Over the centuries, Lower Silesia has experienced epochal events such as the Protestant Reformation, the Silesian Wars, industrialisation, the two World Wars. Lower Silesia is one of the richest provinces in Poland as it has valuable natural resources such as copper, brown coal and rock materials, which are exploited by the biggest enterprises, its well developed and varied industries attract both foreign investors. Its capital and largest city is Wrocław, situated on the Odra River, it is one of Poland's largest and most dynamic cities with a growing international profile, is regarded as one of the most important commercial and tourist sites in the whole country. Burial sites of Polish monarchs and consorts are located in Trzebnica. Furthermore, the voivodeship is famous for its many castles and palaces and is one of Poland's most visited regions by tourists; the voivodeship was created on 1 January 1999 out of the former Wrocław, Legnica, Wałbrzych and Jelenia Góra Voivodeships, following the Polish local government reforms adopted in 1998.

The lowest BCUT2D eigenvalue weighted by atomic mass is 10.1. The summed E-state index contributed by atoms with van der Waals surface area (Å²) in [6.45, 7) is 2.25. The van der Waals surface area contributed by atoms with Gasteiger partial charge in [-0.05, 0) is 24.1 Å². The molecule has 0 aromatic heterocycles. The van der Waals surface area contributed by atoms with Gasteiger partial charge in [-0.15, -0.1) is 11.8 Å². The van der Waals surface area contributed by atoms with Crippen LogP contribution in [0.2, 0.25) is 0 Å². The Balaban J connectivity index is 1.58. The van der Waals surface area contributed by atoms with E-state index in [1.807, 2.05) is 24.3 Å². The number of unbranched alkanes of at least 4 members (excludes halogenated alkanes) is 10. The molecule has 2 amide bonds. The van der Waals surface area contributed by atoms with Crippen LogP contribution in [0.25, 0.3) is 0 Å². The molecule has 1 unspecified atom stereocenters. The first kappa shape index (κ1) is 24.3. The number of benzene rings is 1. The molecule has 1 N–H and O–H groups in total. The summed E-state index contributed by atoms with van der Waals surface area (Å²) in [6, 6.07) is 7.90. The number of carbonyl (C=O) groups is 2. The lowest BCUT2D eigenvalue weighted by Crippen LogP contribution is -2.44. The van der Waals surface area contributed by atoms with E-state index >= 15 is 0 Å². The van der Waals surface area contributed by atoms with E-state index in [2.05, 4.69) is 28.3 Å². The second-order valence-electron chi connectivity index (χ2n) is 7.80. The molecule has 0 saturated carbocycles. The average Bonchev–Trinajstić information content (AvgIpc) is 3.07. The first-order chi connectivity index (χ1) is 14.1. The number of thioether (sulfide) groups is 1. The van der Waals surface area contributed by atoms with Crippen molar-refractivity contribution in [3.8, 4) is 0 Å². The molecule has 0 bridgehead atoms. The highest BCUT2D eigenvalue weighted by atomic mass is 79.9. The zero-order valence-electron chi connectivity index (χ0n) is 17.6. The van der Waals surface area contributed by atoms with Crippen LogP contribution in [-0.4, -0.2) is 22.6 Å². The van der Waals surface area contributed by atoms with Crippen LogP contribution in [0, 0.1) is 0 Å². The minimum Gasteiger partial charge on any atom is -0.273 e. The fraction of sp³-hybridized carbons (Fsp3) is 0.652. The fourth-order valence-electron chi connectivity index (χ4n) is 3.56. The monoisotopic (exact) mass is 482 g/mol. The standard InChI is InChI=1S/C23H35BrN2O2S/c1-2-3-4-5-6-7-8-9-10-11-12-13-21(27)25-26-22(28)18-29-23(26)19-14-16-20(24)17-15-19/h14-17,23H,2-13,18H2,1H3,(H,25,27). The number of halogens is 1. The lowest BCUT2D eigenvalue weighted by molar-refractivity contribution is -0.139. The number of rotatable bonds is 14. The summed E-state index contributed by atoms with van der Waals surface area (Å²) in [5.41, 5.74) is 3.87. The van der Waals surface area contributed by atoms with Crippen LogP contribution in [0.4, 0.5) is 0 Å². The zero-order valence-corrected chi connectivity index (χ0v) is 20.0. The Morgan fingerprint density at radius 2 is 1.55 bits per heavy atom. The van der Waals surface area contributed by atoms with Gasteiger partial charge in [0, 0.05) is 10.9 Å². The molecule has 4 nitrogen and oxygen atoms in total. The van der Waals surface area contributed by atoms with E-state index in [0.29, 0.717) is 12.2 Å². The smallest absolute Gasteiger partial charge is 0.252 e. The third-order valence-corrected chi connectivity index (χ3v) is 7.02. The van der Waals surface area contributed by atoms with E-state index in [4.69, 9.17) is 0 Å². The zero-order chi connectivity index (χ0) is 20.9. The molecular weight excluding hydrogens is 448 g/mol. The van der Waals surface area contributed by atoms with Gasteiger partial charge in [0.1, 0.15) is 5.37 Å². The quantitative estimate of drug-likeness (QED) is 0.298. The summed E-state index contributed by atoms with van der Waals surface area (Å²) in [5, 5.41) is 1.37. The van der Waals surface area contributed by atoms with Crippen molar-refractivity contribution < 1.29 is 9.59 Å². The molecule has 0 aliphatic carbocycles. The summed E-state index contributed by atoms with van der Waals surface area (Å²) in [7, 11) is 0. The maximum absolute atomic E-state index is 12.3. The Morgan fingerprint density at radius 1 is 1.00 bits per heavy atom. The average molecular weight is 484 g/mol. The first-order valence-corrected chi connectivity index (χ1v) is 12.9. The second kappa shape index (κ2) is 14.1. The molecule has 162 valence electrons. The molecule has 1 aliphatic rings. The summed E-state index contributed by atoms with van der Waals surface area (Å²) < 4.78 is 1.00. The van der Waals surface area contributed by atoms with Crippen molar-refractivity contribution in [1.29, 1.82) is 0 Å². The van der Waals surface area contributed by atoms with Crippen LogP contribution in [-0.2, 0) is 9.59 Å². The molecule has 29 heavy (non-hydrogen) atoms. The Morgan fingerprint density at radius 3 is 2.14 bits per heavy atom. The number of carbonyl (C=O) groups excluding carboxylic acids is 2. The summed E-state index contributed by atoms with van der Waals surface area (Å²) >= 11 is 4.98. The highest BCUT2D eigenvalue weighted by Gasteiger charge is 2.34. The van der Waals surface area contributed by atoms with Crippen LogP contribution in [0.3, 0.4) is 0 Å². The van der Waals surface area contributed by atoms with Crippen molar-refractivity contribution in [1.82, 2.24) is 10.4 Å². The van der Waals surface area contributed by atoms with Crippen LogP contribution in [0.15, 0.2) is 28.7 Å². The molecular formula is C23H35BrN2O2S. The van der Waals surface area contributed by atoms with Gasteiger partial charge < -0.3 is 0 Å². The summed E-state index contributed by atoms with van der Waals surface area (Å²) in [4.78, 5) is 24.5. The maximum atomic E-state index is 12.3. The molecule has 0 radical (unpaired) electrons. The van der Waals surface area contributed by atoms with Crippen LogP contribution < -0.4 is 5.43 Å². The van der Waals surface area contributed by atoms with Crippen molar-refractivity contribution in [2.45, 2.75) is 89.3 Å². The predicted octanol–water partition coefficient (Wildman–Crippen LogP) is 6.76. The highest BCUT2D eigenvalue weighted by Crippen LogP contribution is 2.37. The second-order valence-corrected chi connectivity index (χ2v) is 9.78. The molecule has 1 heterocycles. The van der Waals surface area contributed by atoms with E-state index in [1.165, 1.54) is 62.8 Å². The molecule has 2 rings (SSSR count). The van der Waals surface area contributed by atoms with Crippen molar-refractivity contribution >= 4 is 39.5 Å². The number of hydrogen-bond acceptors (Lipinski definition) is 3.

It covers an area of 19,946 square kilometres, as of 2013 has a total population of 2 914 362. Although much of the region is low-lying it includes Sudeten Foreland and part of the Sudetes mountain range running along the Polish/Czech border. Popular ski resorts in Lower Silesian Voivodeship include Karpacz and Szklarska Poręba in the Karkonosze mountains. Other important tourist destinations in the voivodeship include the chief city, Wrocław, as well as the towns of Jelenia Góra and Legnica; the town of Boleslawiec is famed for its pottery. The voivodeship has the largest number of spa towns in Poland: Cieplice Śląskie-Zdrój, Długopole-Zdrój, Duszniki-Zdrój, Jedlina-Zdrój, Kudowa-Zdrój, Lądek-Zdrój, Polanica-Zdrój, Przerzeczyn-Zdrój, Szczawno-Zdrój, Świeradów-Zdrój. Lower Silesian Voivodeship is bordered by Lubusz Voivodeship to the north-west, Greater Poland Voivodeship to the north-east, Opole Voivodeship to the south-east, the Czech Republic to the south, Germany to the west; the Wrocław–Copernicus Airport serves as an international and domestic airport.